Bruegel Director Jean Pisani-Ferry analyses the events leading up to May 9 a historic week for the European monetary union. In this article, he questions the unprecedented decisions that governments had to take with, regard to the euro area debt crises, and the long-term repercussions of them. The author questions if European policymakers have boxed themselves into a corner. If they only bought time with the decision to put up 500bn in loan guarantees available to finance assistance to ailing states and do they risk an even bigger catastrophe than the one they have avoided.
May 9 will go down in European monetary history as the day when long-held taboos were thrown overboard. After endless weeks of agony over what initially amounted to something like a €25bn assistance package to Greece, the members of the euro area suddenly decided to put up €500bn in loan guarantees available to finance assistance to ailing states. And in spite of having adamantly resisted so-called ‘unconventional policies’ throughout the financial crisis, the European Central Bank reversed its stance even more suddenly with the launch of a government bonds purchase programme.
The reason why these decisions were taken – and actually had to be taken, was that governments and the ECB had boxed themselves into a corner. Having squandered their credibility in a series of half-backed, belated and ultimately insufficient responses, they had no choice but to apply the so-called Powell doctrine and deploy overwhelming, potentially unlimited, force. This is what they have achieved by arranging three lines of defence, in a way that does not offer an easy target to speculators, but indicates to markets that there is no lo longer a one-way bet on offer. The markets’ initial reactions suggest the strategy is working; at least policymakers have regained the upper hand they had lost.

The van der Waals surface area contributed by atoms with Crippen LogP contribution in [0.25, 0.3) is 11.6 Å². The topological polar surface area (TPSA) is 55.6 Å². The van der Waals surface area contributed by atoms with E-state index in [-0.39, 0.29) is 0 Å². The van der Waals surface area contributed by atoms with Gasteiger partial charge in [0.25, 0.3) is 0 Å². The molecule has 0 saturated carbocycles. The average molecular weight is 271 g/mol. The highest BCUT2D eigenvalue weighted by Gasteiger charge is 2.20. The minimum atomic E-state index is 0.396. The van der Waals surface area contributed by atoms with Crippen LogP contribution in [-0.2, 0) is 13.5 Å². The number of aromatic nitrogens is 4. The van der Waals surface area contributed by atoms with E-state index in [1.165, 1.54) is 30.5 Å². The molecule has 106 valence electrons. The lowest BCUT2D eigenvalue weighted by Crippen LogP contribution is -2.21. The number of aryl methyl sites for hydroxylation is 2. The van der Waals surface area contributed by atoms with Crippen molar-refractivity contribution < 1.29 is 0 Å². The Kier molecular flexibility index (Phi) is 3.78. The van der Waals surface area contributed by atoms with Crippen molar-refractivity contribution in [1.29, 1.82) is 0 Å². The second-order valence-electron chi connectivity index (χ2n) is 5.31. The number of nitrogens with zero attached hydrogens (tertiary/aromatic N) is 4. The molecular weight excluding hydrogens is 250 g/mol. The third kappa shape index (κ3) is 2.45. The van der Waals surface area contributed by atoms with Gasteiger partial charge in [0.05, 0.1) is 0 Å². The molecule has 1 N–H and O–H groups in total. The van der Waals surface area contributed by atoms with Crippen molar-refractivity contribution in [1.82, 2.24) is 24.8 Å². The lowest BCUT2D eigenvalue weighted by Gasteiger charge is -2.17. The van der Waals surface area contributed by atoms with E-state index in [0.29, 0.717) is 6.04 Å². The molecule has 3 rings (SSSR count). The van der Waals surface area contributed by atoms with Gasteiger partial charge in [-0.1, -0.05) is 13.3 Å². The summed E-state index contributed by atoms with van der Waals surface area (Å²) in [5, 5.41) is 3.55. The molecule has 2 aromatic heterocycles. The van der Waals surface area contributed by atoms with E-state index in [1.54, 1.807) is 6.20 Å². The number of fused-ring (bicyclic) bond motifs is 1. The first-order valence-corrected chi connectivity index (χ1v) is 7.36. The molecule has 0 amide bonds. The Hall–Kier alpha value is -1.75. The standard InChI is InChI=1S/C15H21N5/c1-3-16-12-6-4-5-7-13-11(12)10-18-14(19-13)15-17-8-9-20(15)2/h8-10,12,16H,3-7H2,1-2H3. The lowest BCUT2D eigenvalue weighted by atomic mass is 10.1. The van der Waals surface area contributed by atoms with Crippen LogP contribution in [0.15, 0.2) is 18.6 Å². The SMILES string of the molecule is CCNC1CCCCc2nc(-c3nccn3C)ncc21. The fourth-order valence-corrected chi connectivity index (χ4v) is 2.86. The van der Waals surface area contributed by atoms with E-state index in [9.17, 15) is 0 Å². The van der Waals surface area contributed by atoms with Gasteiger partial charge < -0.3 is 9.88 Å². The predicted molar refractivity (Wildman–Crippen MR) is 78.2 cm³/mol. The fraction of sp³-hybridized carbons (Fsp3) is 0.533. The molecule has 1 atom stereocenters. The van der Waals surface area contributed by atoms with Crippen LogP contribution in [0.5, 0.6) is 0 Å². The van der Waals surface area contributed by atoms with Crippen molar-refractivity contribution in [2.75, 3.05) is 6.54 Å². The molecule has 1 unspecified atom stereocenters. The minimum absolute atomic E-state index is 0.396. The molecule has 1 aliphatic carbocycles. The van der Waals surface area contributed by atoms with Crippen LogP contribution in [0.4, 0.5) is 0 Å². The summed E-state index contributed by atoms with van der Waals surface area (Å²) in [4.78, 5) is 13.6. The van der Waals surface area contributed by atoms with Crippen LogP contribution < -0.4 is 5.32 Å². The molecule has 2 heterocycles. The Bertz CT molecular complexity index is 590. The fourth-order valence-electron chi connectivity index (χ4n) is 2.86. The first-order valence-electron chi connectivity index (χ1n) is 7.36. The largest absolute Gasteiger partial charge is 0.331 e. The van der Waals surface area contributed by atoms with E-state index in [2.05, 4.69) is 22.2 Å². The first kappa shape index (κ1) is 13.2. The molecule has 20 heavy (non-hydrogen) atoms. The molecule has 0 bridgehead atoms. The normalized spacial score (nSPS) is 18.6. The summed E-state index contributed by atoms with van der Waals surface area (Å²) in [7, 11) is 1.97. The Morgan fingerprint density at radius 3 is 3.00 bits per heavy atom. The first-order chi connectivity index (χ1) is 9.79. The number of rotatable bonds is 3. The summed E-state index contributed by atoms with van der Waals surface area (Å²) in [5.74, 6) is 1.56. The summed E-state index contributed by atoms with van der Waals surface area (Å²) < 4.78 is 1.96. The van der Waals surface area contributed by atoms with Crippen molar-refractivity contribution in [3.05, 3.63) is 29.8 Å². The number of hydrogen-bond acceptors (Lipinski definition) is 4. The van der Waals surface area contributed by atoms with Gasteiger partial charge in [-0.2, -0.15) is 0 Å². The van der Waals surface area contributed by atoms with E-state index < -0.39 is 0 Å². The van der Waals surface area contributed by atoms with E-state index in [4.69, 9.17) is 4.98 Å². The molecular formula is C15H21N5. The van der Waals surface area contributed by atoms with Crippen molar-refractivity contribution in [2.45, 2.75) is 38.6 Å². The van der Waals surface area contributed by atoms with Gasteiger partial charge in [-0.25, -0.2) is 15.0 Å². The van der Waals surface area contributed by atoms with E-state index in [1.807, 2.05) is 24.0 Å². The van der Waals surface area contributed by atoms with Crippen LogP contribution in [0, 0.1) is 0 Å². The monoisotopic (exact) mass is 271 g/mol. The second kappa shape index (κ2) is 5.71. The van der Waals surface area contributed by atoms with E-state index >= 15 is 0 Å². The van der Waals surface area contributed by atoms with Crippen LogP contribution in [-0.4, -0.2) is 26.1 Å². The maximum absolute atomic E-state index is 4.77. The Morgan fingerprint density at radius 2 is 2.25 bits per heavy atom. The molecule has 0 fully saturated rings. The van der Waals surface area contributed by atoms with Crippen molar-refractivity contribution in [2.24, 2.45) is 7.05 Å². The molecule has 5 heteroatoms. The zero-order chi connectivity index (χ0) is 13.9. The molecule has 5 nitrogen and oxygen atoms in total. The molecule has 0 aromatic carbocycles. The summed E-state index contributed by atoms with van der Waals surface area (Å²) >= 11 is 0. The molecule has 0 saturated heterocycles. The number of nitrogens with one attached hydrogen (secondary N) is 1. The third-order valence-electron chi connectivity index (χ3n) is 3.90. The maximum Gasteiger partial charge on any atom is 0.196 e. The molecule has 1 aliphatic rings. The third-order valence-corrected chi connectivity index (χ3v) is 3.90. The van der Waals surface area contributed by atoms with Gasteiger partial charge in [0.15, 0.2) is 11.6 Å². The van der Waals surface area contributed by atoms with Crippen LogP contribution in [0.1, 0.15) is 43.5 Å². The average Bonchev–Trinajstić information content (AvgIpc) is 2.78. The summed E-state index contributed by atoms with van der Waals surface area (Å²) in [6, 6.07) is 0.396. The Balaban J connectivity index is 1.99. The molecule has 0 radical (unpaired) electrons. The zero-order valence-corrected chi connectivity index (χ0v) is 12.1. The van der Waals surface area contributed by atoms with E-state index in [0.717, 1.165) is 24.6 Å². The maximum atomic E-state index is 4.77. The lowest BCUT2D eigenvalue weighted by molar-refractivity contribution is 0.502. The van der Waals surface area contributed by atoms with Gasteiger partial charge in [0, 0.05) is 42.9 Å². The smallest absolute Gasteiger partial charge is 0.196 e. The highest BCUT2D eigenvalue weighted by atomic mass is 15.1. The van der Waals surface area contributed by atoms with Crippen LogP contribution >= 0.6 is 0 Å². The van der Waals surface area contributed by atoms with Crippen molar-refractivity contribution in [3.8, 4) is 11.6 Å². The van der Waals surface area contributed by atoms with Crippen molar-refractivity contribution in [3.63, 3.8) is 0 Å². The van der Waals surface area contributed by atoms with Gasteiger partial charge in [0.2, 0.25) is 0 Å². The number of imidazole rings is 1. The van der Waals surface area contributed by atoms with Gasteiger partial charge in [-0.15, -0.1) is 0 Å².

But the issue is: have European policymakers boxed themselves into another, even tighter corner? Have they only bought time and do now they risk an even bigger catastrophe than the one they have avoided? There are in fact two versions of the horror story – one that says that the damage has already been done and the one that the damage is still to come.
The first version claims that the price for the apparent victory against speculation has been a major about-face which calls into question the very principles upon which the stability of the euro is based. Monetary union in Europe was established on two pillars. One is a principle of no co-responsibility, which states that each country is individually responsible for its own finances; the EU treaty even prohibits the EU and its members from assuming the commitments of another public entity. The second pillar is the independence of the central bank and its dedication to price stability, which implies the strict separation of monetary policy from budgetary policy.